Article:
Magic: The Gathering is one of the biggest and longest-running trading card games in existence, and it’s kept its position at the top for good reason. It’s an incredibly rich and tactical experience that promotes creativity, wild and interesting card interactions, and allows players to express themselves and how they like to play through the breadth and depth of a single card game.
The only problem is, Magic is older than, well, me. And with that incredibly long history comes a lot of baggage. There are more cards out there than any one person could feasibly keep in their head, pages and pages of lore to keep track of for those interested in its story, and a lot of its older mechanics have grown a little bit clunky and difficult for new players to grasp.
It’s also been around long enough that there’s a massive amount of assumed knowledge and competitiveness that the game thrusts upon its players regardless of the experience that they’re looking for.
If you’re a new player jumping into a standard game on MTG Arena or at your local game store, you might hit a bit of a wall where you feel the crushing weight of competitiveness sucking the fun out of the game. A lot of players will take one game of being land-locked too many and just give up on what can be an extremely time-consuming, brain-consuming and expensive hobby.
What if there was a way to play Magic: The Gathering that was explicitly designed to keep the game a fun, approachable and social experience? What if instead of grinding it out on the Arena ranked ladder against your 17th Rakdos rush deck, you could be having a fun and chill time casting big silly spells and getting into petty squabbles over where someone should swing their 7/7 with Trample? That’s where Commander comes in.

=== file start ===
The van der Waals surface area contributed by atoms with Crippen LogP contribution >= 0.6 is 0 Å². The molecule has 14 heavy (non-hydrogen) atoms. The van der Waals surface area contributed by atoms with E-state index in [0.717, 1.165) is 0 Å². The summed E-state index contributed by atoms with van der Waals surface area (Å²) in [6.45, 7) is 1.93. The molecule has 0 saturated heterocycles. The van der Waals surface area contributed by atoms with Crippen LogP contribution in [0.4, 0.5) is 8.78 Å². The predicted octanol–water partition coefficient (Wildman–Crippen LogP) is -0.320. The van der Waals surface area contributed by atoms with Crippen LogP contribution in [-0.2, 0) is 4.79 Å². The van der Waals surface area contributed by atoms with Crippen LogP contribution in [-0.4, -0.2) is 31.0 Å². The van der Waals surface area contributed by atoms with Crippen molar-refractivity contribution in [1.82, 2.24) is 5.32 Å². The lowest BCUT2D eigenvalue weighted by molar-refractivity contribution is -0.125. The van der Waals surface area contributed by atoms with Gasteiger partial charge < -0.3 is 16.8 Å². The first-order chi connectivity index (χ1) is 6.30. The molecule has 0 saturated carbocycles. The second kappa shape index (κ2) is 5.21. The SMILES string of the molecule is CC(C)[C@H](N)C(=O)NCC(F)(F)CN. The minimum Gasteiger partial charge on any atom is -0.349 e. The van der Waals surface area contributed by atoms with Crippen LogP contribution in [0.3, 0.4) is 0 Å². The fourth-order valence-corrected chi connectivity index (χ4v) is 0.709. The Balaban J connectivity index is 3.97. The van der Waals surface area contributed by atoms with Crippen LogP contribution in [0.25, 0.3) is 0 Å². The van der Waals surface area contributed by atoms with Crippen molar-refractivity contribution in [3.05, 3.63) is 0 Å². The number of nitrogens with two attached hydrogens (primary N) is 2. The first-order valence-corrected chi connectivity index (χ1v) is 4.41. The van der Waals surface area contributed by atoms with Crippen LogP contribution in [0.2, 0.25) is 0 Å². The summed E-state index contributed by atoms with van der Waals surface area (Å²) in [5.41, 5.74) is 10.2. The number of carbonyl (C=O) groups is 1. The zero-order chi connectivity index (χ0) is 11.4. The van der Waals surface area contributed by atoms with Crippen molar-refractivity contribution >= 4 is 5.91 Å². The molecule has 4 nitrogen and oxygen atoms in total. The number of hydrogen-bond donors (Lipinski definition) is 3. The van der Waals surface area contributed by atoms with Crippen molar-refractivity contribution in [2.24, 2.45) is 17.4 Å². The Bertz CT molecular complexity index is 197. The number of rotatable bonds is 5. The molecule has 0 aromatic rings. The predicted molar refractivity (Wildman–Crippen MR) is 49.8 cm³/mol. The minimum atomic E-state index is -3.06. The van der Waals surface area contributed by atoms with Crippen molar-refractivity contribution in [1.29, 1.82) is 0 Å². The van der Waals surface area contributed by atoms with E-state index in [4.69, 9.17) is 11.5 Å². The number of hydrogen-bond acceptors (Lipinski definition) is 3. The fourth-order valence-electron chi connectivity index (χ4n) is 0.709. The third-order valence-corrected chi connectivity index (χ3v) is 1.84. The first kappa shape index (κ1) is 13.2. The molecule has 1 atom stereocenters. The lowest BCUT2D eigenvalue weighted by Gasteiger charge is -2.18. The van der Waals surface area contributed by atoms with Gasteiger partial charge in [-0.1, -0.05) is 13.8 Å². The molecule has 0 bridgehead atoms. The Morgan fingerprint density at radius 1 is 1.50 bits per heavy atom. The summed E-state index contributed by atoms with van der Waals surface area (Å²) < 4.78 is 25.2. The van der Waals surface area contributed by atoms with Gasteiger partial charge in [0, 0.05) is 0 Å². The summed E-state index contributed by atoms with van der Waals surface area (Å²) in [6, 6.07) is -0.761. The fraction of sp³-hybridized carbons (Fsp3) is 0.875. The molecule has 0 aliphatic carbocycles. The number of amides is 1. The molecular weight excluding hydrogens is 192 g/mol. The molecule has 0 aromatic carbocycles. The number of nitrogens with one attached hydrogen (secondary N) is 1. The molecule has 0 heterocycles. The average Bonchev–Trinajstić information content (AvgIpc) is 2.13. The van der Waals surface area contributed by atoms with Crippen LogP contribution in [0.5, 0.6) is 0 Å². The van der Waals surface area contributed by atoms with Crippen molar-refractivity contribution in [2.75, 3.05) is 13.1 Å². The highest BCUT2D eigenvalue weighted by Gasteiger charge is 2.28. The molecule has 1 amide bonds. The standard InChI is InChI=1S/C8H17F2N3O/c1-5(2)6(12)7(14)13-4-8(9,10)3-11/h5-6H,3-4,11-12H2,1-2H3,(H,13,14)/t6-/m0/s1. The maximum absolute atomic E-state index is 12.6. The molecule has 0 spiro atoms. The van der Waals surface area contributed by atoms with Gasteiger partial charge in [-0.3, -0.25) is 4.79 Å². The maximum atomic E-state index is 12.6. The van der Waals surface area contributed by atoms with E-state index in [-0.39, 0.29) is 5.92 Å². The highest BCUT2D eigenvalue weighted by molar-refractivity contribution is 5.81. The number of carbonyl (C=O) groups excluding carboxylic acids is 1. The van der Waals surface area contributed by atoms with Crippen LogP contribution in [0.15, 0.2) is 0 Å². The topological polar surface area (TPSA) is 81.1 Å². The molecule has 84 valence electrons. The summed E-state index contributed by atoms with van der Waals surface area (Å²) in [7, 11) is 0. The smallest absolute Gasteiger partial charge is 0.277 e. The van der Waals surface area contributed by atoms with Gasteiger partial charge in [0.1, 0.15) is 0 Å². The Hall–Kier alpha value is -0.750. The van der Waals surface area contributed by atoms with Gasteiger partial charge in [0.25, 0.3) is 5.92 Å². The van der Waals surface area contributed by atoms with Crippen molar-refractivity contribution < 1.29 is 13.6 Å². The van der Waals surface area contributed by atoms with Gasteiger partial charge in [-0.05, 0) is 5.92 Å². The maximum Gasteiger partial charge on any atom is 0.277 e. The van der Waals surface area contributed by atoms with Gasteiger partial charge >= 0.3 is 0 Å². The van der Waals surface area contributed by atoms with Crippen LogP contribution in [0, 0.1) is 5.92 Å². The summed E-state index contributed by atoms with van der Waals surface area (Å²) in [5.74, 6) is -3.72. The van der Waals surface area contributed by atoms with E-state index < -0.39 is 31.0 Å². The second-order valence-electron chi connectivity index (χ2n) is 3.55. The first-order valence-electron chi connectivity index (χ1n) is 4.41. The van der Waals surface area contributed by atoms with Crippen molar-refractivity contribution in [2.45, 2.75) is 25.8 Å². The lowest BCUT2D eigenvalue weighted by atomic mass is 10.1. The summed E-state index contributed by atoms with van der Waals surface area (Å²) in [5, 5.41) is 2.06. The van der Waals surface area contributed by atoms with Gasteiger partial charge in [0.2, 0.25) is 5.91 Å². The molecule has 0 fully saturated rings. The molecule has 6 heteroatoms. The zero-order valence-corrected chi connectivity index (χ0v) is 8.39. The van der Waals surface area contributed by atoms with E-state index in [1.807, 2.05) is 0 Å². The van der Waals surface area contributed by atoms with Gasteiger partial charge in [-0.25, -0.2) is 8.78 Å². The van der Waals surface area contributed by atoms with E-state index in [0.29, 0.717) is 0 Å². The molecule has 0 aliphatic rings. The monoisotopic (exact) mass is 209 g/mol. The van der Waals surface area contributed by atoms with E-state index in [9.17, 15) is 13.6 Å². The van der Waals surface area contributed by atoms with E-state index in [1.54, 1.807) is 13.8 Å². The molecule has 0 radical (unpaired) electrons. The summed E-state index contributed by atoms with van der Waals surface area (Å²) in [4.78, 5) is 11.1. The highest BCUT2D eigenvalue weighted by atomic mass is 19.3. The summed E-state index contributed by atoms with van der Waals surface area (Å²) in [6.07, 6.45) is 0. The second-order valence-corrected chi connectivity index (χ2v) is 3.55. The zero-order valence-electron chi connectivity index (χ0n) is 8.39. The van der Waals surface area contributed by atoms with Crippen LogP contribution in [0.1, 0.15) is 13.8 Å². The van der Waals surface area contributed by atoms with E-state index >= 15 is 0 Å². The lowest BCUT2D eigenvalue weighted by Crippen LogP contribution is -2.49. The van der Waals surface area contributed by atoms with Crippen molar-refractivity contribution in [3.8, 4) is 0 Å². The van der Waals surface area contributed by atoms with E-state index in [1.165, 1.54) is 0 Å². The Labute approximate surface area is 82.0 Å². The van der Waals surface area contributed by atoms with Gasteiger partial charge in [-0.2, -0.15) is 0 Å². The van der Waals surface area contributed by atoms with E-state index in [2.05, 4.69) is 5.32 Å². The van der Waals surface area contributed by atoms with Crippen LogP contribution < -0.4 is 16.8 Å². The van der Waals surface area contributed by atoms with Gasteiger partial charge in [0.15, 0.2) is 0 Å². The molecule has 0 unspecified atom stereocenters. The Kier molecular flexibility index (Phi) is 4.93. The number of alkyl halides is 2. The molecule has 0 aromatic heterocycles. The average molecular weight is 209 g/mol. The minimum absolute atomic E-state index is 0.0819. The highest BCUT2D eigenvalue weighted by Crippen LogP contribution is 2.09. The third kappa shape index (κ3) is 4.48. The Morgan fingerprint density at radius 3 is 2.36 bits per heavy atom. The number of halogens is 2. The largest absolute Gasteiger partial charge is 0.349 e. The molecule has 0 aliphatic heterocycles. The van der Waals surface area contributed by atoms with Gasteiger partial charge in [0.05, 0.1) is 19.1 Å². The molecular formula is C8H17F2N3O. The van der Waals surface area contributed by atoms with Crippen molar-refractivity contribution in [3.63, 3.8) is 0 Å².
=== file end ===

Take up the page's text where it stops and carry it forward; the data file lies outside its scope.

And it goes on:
A lot of you will likely already be familiar with Commander. It’s currently the most popular way to play Magic: The Gathering in paper form. But if, like me, your first experience of Magic was through the very popular free-to-play online version of Arena, Commander might have passed you by. Don’t let it. Commander is, in my opinion, the absolute best way to play Magic: The Gathering.
In Commander - originally known as EDH, which stands for Elder Dragon Highlander - players construct an exactly 100-card deck of Magic: The Gathering cards from throughout the game’s history. As the name suggests, there’s one card that takes precedence over all the others in the deck: your commander.
In the earliest EDH format, your commander could only be one of MTG’s five original elder dragons - the first multi-coloured creatures printed by Wizards of the Coast. Nicol Bolas was the most notable, with their presence being front and centre in a lot of sets since. That’s where that Elder Dragon part of EDH came from.
Nowadays, though, a commander can be any of the many legendary creatures that have been printed in the hundreds of sets released over Magic’s storied 30-year history. As long as it says legendary creature under the art, or if it’s a planeswalker that states it can be played as a commander, they can be your leader.